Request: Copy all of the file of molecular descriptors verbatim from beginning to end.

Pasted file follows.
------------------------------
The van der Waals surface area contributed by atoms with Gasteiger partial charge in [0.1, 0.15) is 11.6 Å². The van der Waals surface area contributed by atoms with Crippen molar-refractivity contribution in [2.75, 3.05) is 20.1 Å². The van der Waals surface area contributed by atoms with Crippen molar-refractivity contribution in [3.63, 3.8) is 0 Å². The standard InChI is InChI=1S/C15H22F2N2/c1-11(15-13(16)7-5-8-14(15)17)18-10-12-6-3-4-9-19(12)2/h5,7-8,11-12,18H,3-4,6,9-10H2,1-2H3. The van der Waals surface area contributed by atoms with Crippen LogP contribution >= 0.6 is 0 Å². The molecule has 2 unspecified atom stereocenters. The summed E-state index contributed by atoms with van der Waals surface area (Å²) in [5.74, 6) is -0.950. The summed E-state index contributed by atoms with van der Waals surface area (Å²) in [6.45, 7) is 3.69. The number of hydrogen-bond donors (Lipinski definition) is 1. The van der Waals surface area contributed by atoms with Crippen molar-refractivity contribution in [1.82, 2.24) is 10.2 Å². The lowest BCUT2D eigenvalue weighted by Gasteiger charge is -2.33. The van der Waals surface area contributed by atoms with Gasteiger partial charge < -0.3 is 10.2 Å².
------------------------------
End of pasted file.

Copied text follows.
The van der Waals surface area contributed by atoms with Gasteiger partial charge in [0.1, 0.15) is 11.6 Å². The van der Waals surface area contributed by atoms with Crippen molar-refractivity contribution in [2.75, 3.05) is 20.1 Å². The van der Waals surface area contributed by atoms with Crippen molar-refractivity contribution in [3.63, 3.8) is 0 Å². The standard InChI is InChI=1S/C15H22F2N2/c1-11(15-13(16)7-5-8-14(15)17)18-10-12-6-3-4-9-19(12)2/h5,7-8,11-12,18H,3-4,6,9-10H2,1-2H3. The van der Waals surface area contributed by atoms with Crippen LogP contribution >= 0.6 is 0 Å². The molecule has 2 unspecified atom stereocenters. The summed E-state index contributed by atoms with van der Waals surface area (Å²) in [5.74, 6) is -0.950. The summed E-state index contributed by atoms with van der Waals surface area (Å²) in [6.45, 7) is 3.69. The number of hydrogen-bond donors (Lipinski definition) is 1. The van der Waals surface area contributed by atoms with Crippen molar-refractivity contribution in [1.82, 2.24) is 10.2 Å². The lowest BCUT2D eigenvalue weighted by Gasteiger charge is -2.33. The van der Waals surface area contributed by atoms with Gasteiger partial charge < -0.3 is 10.2 Å².